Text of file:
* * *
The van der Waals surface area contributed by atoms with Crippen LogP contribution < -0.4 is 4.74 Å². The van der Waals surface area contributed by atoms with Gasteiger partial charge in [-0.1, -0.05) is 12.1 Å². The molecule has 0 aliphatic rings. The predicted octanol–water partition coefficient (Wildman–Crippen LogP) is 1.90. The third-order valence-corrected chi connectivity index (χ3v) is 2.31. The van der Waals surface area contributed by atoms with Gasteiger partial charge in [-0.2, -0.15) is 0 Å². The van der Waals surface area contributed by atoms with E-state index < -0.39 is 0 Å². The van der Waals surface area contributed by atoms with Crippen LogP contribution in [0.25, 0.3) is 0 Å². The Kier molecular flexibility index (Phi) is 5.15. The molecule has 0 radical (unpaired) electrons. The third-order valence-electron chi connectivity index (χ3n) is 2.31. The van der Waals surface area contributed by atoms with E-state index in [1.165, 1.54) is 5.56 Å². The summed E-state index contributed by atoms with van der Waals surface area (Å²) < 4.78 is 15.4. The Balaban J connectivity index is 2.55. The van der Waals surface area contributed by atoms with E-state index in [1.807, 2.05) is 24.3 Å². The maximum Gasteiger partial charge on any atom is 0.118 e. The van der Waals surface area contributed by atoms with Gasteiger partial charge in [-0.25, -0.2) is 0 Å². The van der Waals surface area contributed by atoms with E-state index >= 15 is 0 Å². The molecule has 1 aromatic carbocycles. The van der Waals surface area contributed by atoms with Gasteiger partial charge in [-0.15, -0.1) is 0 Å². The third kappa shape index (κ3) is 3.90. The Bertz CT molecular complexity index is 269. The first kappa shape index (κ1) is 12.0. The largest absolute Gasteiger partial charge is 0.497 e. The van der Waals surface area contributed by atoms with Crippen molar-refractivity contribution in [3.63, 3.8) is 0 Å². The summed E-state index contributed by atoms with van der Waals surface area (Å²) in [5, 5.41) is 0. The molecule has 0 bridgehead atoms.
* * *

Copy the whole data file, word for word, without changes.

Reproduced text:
The van der Waals surface area contributed by atoms with Crippen LogP contribution < -0.4 is 4.74 Å². The van der Waals surface area contributed by atoms with Gasteiger partial charge in [-0.1, -0.05) is 12.1 Å². The molecule has 0 aliphatic rings. The predicted octanol–water partition coefficient (Wildman–Crippen LogP) is 1.90. The third-order valence-corrected chi connectivity index (χ3v) is 2.31. The van der Waals surface area contributed by atoms with Gasteiger partial charge in [-0.2, -0.15) is 0 Å². The van der Waals surface area contributed by atoms with E-state index < -0.39 is 0 Å². The van der Waals surface area contributed by atoms with Crippen LogP contribution in [0.25, 0.3) is 0 Å². The Kier molecular flexibility index (Phi) is 5.15. The molecule has 0 radical (unpaired) electrons. The third-order valence-electron chi connectivity index (χ3n) is 2.31. The van der Waals surface area contributed by atoms with E-state index in [1.165, 1.54) is 5.56 Å². The summed E-state index contributed by atoms with van der Waals surface area (Å²) < 4.78 is 15.4. The Balaban J connectivity index is 2.55. The van der Waals surface area contributed by atoms with E-state index in [1.807, 2.05) is 24.3 Å². The maximum Gasteiger partial charge on any atom is 0.118 e. The van der Waals surface area contributed by atoms with Gasteiger partial charge in [-0.25, -0.2) is 0 Å². The van der Waals surface area contributed by atoms with E-state index >= 15 is 0 Å². The molecule has 1 aromatic carbocycles. The van der Waals surface area contributed by atoms with Gasteiger partial charge in [-0.15, -0.1) is 0 Å². The third kappa shape index (κ3) is 3.90. The Bertz CT molecular complexity index is 269. The first kappa shape index (κ1) is 12.0. The largest absolute Gasteiger partial charge is 0.497 e. The van der Waals surface area contributed by atoms with Crippen molar-refractivity contribution in [3.63, 3.8) is 0 Å². The summed E-state index contributed by atoms with van der Waals surface area (Å²) in [5, 5.41) is 0. The molecule has 0 bridgehead atoms.